“We’re creating a culture where people are constantly surveilled”

The Internet as we know and love it thrives on anonymity. Every day, in small and sometimes extraordinary ways, we benefit from the ability to choose our identities online; to share and explore things we might not be able to share and explore in public. But the more we put ourselves out there, even under the cover of a clever handle, the more we invite scrutiny into our lives; on and offline.

We caught up with Jon Ronson — author of several best sellers, including So You’ve Been Publicly Shamed, The Psychopath Test, Them: Adventures with Extremists, Lost at Sea, and The Men Who Stare At Goats — to talk about surveillance and shaming in social media.

There’s no doubt the shaming online is pervasive and corrosive. You proved this in your investigations and it’s on Twitter’s front page at all hours. Where do you draw the line between shaming and accountability? How do we, as civil society, use the web for good and not as a place to use 140 characters to torment people?

The people I wrote about in Shamed were – with one or two exceptions – chosen from a narrow criteria. They were private individuals disproportionately punished for some minor transgression. A joke that came out badly. That kind of thing. None of them were even intending to be offensive. In most cases their jokes were misinterpreted. The world took the tiniest sliver of information and decided they knew everything about them. Curiosity and compassion and empathy fell out of vogue. Those things were replaced by instant judgment.

Some of the shamers were just trolls, or misogynists, or bored hipsters. But with others the intention was good. It was for social justice reasons. Although I would argue that those cases were – in the words of the writer Meghan O’Gieblyn – a “cathartic alternative to social justice.”

Lately there have been some social media shamings that are far more important. Charlottesville. The sexual predators. It feels exciting to live through this important social change. Hollywood bullies, for instance, deserve to be taken down. I have no time for people who behave cruelly. But as I write this, an important writer for an important American publication just tweeted: “I’m not at all concerned about innocent men losing their jobs over false sexual assault/harassment allegations.” So. Here we go again.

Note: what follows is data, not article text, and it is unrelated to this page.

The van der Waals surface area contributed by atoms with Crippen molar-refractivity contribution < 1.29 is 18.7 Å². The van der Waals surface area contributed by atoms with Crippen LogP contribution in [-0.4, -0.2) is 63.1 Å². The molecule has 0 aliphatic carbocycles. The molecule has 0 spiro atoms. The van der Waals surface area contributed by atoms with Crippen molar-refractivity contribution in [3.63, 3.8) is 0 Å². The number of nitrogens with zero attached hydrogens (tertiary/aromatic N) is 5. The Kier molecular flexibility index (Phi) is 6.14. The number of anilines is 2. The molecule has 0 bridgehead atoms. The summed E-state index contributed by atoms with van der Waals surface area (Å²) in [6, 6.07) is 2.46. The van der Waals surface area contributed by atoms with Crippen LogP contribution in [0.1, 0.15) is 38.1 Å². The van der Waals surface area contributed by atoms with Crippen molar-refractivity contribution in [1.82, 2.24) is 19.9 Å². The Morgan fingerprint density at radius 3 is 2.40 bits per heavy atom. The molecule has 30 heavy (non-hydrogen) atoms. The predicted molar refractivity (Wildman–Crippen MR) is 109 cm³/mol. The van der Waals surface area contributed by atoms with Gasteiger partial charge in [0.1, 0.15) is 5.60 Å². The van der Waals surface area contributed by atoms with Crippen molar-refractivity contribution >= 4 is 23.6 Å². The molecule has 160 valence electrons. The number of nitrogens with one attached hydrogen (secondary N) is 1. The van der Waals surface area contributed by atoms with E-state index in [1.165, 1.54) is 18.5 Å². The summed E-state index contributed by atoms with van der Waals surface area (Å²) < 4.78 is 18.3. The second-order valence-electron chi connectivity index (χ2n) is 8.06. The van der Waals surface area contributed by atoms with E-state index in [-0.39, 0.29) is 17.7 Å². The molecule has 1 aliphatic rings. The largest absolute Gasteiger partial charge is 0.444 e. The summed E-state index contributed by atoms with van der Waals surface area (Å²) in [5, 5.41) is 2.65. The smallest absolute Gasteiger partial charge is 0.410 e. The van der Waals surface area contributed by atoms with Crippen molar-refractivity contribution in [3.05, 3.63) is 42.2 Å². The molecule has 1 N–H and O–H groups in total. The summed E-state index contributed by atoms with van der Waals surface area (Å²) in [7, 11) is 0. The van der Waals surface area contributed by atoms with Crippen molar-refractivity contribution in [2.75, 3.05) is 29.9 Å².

Have your own Twitter habits changed much?

Yes. I am more cautious. I’m Eve having eaten the apple. I miss the days that people could be unselfconscious on Twitter. That doesn’t mean I advocate offensive language. I don’t. I grew up in the 1970s and 1980s when Saturday night TV in Britain was racist and sexist and homophobic. ‘Political correctness’ has done a lot of good. But I do miss the unselfconsciousness. People being themselves, not brands.

Any thoughts on the nature of privacy online? Clearly, technological innovation is outpacing privacy protections. You famously lived this when a bot was impersonating you. How do you think our concept of privacy has changed and what are the implications?

Writing Shamed (and The Psychopath Test) made me more sympathetic to laws like The Right To Be Forgotten. I don’t mean for powerful public figures, but for private individuals shamed for nothing, damaged people turned into the world’s playthings, etc.

You gave a talk at The Glass Room London called “Tech and Porn and Shame”. Without turning my face red, can you tell us what was in the talk and if we can expect it in print anytime soon?

The talk was adapted from my podcast The Butterfly Effect. It’s a show about consequences of the tech takeover of the porn industry. It’s such an amazing story, and my producer Lina and I spent a year reporting it.

It’s sort of about porn, but it’s about a lot of other things. It’s sad, funny, moving and totally unlike some other nonfiction stories about porn, because it isn’t judgmental or salacious. It’s human and sweet and strange and lovely. It’s a mystery story, an adventure. It’s also, I think, a new way of telling a story. This season follows a single butterfly effect. The flap of the butterfly’s wings is a boy in Brussels having an idea. His idea is how to get rich from giving the world free online porn. Over seven episodes I trace the consequences of this idea, from consequence through to consequence. If you keep going in this way, where might you end up? It turns out you end up in the most surprising and unexpected places.

Anyone else you’d recommend for our readers who is writing thoughtfully on the internet and technology?

I like the work of Meghan O’Gieblyn, who I mention above. Of course I love my friend Monica Lewinsky’s anti-shaming stuff.

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